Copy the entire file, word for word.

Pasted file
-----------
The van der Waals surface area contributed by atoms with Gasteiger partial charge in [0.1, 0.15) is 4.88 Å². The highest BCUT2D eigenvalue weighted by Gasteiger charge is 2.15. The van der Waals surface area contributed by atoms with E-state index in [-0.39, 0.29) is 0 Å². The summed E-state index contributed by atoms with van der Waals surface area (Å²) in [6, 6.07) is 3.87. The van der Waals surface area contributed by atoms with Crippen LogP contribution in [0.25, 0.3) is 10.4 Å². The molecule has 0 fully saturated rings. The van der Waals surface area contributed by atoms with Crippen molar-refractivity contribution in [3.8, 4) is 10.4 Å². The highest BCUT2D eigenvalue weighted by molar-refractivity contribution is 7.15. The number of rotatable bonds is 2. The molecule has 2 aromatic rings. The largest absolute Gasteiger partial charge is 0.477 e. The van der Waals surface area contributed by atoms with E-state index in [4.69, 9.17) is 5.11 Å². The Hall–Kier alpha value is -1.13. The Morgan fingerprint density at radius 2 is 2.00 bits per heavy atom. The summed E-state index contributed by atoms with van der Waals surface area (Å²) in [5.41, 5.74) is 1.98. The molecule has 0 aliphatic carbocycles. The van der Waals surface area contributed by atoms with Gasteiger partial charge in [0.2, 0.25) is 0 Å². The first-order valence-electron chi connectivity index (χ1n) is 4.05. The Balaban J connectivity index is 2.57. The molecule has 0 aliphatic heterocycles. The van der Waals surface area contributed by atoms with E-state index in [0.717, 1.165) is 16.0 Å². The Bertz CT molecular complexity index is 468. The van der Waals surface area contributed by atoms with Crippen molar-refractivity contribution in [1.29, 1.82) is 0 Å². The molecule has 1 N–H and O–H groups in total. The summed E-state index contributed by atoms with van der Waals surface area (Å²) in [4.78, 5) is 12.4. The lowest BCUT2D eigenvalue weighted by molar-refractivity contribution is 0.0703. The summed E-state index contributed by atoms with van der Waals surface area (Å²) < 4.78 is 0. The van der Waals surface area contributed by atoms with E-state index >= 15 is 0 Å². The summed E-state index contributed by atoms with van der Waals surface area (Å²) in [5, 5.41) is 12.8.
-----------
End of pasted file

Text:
The van der Waals surface area contributed by atoms with Gasteiger partial charge in [0.1, 0.15) is 4.88 Å². The highest BCUT2D eigenvalue weighted by Gasteiger charge is 2.15. The van der Waals surface area contributed by atoms with E-state index in [-0.39, 0.29) is 0 Å². The summed E-state index contributed by atoms with van der Waals surface area (Å²) in [6, 6.07) is 3.87. The van der Waals surface area contributed by atoms with Crippen LogP contribution in [0.25, 0.3) is 10.4 Å². The molecule has 0 fully saturated rings. The van der Waals surface area contributed by atoms with Crippen molar-refractivity contribution in [3.8, 4) is 10.4 Å². The highest BCUT2D eigenvalue weighted by molar-refractivity contribution is 7.15. The number of rotatable bonds is 2. The molecule has 2 aromatic rings. The largest absolute Gasteiger partial charge is 0.477 e. The van der Waals surface area contributed by atoms with E-state index in [4.69, 9.17) is 5.11 Å². The Hall–Kier alpha value is -1.13. The Morgan fingerprint density at radius 2 is 2.00 bits per heavy atom. The summed E-state index contributed by atoms with van der Waals surface area (Å²) in [5.41, 5.74) is 1.98. The molecule has 0 aliphatic carbocycles. The van der Waals surface area contributed by atoms with Gasteiger partial charge in [0.2, 0.25) is 0 Å². The first-order valence-electron chi connectivity index (χ1n) is 4.05. The Balaban J connectivity index is 2.57. The molecule has 0 aliphatic heterocycles. The van der Waals surface area contributed by atoms with E-state index in [0.717, 1.165) is 16.0 Å². The Bertz CT molecular complexity index is 468. The van der Waals surface area contributed by atoms with Crippen molar-refractivity contribution in [1.29, 1.82) is 0 Å². The molecule has 1 N–H and O–H groups in total. The summed E-state index contributed by atoms with van der Waals surface area (Å²) in [4.78, 5) is 12.4. The lowest BCUT2D eigenvalue weighted by molar-refractivity contribution is 0.0703. The summed E-state index contributed by atoms with van der Waals surface area (Å²) < 4.78 is 0. The van der Waals surface area contributed by atoms with E-state index >= 15 is 0 Å². The summed E-state index contributed by atoms with van der Waals surface area (Å²) in [5, 5.41) is 12.8.